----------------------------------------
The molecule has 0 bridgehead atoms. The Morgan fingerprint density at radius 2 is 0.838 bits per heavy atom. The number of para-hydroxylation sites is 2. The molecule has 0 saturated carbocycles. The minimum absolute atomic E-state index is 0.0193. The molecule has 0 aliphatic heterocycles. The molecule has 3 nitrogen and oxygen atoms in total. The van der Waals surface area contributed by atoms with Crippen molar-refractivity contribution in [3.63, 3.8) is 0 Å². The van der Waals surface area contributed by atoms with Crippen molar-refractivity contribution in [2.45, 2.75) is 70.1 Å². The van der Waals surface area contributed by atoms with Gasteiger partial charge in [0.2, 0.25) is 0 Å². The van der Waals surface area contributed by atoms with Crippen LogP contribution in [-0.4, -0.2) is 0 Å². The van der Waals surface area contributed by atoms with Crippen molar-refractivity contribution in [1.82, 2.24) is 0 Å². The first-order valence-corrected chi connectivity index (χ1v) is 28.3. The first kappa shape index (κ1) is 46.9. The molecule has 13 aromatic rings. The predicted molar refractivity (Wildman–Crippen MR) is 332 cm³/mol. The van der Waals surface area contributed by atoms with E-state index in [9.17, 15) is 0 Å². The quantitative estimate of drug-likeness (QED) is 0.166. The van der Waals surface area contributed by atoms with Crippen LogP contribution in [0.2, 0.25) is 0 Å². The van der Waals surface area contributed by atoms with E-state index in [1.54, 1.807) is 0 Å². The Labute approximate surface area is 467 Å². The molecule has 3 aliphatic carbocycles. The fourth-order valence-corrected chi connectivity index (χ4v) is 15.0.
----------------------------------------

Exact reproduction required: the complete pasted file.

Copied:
The molecule has 0 bridgehead atoms. The Morgan fingerprint density at radius 2 is 0.838 bits per heavy atom. The number of para-hydroxylation sites is 2. The molecule has 0 saturated carbocycles. The minimum absolute atomic E-state index is 0.0193. The molecule has 0 aliphatic heterocycles. The molecule has 3 nitrogen and oxygen atoms in total. The van der Waals surface area contributed by atoms with Crippen molar-refractivity contribution in [3.63, 3.8) is 0 Å². The van der Waals surface area contributed by atoms with Crippen molar-refractivity contribution in [2.45, 2.75) is 70.1 Å². The van der Waals surface area contributed by atoms with Gasteiger partial charge in [0.2, 0.25) is 0 Å². The van der Waals surface area contributed by atoms with Crippen LogP contribution in [-0.4, -0.2) is 0 Å². The van der Waals surface area contributed by atoms with Crippen molar-refractivity contribution in [1.82, 2.24) is 0 Å². The first-order valence-corrected chi connectivity index (χ1v) is 28.3. The first kappa shape index (κ1) is 46.9. The molecule has 13 aromatic rings. The predicted molar refractivity (Wildman–Crippen MR) is 332 cm³/mol. The van der Waals surface area contributed by atoms with E-state index in [9.17, 15) is 0 Å². The quantitative estimate of drug-likeness (QED) is 0.166. The van der Waals surface area contributed by atoms with Crippen LogP contribution in [0.2, 0.25) is 0 Å². The van der Waals surface area contributed by atoms with E-state index in [1.54, 1.807) is 0 Å². The Labute approximate surface area is 467 Å². The molecule has 3 aliphatic carbocycles. The fourth-order valence-corrected chi connectivity index (χ4v) is 15.0.